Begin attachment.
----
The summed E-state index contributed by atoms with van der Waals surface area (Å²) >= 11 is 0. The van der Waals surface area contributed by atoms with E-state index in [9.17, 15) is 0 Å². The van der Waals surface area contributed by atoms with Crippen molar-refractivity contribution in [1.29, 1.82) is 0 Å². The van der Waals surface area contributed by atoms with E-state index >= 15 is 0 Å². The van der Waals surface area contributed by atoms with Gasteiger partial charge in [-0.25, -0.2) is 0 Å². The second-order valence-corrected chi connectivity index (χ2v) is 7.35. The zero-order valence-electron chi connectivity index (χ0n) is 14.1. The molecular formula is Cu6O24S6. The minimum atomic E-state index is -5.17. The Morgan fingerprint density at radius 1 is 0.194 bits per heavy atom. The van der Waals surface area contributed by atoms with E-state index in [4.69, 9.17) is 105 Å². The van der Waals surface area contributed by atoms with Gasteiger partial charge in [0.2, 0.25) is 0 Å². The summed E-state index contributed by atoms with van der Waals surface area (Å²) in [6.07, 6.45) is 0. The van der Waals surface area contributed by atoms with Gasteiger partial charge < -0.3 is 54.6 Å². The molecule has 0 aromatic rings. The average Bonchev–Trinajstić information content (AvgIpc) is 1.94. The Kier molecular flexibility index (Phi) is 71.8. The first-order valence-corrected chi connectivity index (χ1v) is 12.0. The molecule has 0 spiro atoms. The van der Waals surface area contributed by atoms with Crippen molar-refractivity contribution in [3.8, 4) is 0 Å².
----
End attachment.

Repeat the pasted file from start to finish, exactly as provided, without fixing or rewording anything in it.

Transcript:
The summed E-state index contributed by atoms with van der Waals surface area (Å²) >= 11 is 0. The van der Waals surface area contributed by atoms with E-state index in [9.17, 15) is 0 Å². The van der Waals surface area contributed by atoms with Crippen molar-refractivity contribution in [1.29, 1.82) is 0 Å². The van der Waals surface area contributed by atoms with E-state index >= 15 is 0 Å². The van der Waals surface area contributed by atoms with Gasteiger partial charge in [-0.25, -0.2) is 0 Å². The second-order valence-corrected chi connectivity index (χ2v) is 7.35. The zero-order valence-electron chi connectivity index (χ0n) is 14.1. The molecular formula is Cu6O24S6. The minimum atomic E-state index is -5.17. The Morgan fingerprint density at radius 1 is 0.194 bits per heavy atom. The van der Waals surface area contributed by atoms with E-state index in [4.69, 9.17) is 105 Å². The van der Waals surface area contributed by atoms with Gasteiger partial charge in [0.2, 0.25) is 0 Å². The summed E-state index contributed by atoms with van der Waals surface area (Å²) in [6.07, 6.45) is 0. The van der Waals surface area contributed by atoms with Gasteiger partial charge < -0.3 is 54.6 Å². The molecule has 0 aromatic rings. The average Bonchev–Trinajstić information content (AvgIpc) is 1.94. The Kier molecular flexibility index (Phi) is 71.8. The first-order valence-corrected chi connectivity index (χ1v) is 12.0. The molecule has 0 spiro atoms. The van der Waals surface area contributed by atoms with Crippen molar-refractivity contribution in [3.8, 4) is 0 Å².